Get ready for after it is finished, experts say it will make traffic on 65 worst. Who will be standing with their had out to fix what they messed up?

    1. James, Here’s a blog I published on July 23, 2013–4 years ago saying we were powerless to do anything.
      We should have had a unified vision and plan 10 years ago when we at ONB pushed for alternatives. As I said then and I say now, we have no political entity with enough resources and power to fight for our future. The City of Birmingham only represents 19% of the population of our metro. According to the recently released PARCA study, the Birmingham region is the most segmented in the Southeast. If you have some time, please consider reading: Our segmentation is killing us.

  3. Frankly I am glad this is happening. I like the I-20/59 downtown bridge. It is perfect where it is. I am glad it will not be buried or rerouted. It is a beautiful indicator that we are not trapped in the early 20th Century. I am too young to remember what was where this bridge is now before it was built but one of the goals of the Interstate Hoghway System was to eliminate undesirable slum areas and outmoded business districts wherever possible. It will be a long wait for it to be completed – probably longer than it should be – but once the new viaduct is finished , we will all be better off.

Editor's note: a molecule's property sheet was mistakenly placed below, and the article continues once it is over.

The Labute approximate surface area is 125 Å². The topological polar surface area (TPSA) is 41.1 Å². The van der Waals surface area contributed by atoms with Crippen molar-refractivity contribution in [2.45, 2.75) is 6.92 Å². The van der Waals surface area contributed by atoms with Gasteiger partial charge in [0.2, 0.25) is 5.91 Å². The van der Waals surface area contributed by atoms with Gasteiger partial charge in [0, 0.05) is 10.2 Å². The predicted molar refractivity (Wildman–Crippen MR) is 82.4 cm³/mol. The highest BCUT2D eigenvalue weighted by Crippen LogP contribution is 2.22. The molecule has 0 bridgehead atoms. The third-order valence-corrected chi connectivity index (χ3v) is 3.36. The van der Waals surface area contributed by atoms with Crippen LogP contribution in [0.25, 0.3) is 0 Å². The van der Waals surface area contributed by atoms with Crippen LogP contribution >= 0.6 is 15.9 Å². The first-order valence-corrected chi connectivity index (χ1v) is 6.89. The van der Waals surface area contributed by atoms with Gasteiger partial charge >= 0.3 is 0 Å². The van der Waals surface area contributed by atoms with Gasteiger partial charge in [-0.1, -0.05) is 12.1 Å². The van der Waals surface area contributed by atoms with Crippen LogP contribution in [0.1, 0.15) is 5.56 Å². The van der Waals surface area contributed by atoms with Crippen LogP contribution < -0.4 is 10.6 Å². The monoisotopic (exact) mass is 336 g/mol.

1. Perfect where it is? Seriously? My wife and I moved here 3 years ago from Dallas. We saw first hand what the Klyde Warren Park did for the previous divide between downtown Dallas and Uptown Dallas. It was an amazing transformation.

      It’s a shame we missed this opportunity…

  4. David: RE: “Birmingham was one of the last cities in America to complete its interstate system…’

    The reason Birmingham had the last Interstate link was Governor George Wallace, not Birmingham government (which, by the way, was better then than what we have now). Wallace prevented the completion to certain left-leaning cities that did not support his election attempts.